I am asking whether I should use it as a hint to make it clear that my story is about the story of Adam and Eve.

In my short story, there's a place called "Nede", with two characters called "Mada" and "Eve". It's a sci-fi book. Are semiordnilaps typically used this way?

  • Vee is a legitimate name for a woman (usually a nickname of other names, but still). (Not a semiordnilap of Eve, but a hidden spelling...)
    – Cyn
    Commented Feb 1, 2019 at 15:12
  • 1
    Even without this kind of naming, the reference might come across clearly enough, considering that allusions to Adam and Eve are a bit of a sci-fi staple.
    – aer
    Commented Feb 2, 2019 at 6:01

1 Answer 1


Using semordnilaps is indeed common enough. TV tropes refers to this trope as "Sdrawkcab Name". You can follow the link for multiple examples across media. A particularly known example is 'Alucard', a semordnilap so commonly used that TV Tropes gave it its own page.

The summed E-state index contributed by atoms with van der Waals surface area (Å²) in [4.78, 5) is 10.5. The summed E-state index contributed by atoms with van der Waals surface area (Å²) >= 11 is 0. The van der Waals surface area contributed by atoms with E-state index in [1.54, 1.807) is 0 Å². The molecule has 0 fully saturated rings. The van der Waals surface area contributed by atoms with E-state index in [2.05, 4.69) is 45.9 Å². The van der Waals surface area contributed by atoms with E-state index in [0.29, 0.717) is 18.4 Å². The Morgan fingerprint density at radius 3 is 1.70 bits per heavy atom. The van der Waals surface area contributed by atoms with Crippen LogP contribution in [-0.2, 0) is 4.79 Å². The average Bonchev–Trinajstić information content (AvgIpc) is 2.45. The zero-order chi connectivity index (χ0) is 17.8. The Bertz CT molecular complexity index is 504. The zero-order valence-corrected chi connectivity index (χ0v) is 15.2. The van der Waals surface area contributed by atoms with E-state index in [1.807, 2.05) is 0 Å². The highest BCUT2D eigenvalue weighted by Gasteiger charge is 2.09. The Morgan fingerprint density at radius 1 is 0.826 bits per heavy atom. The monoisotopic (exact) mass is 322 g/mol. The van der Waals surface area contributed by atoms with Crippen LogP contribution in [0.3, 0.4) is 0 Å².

However, because the tool is so commonly used, readers tend to notice it quickly enough. In your case, you can't even use it to hide the name 'Eve', since it's a palindrome. The name 'Eve' would point the readers towards Adam and Eve straight away. Hiding 'Adam' and 'Eden' behind 'Mada' and 'Nede' wouldn't so much "hint" at the source, as say it out loud and explicitly. If that fits what you want to do, that's great. If you do want the reference not to be obvious straight away, you might want to resort to other methods of hiding it.

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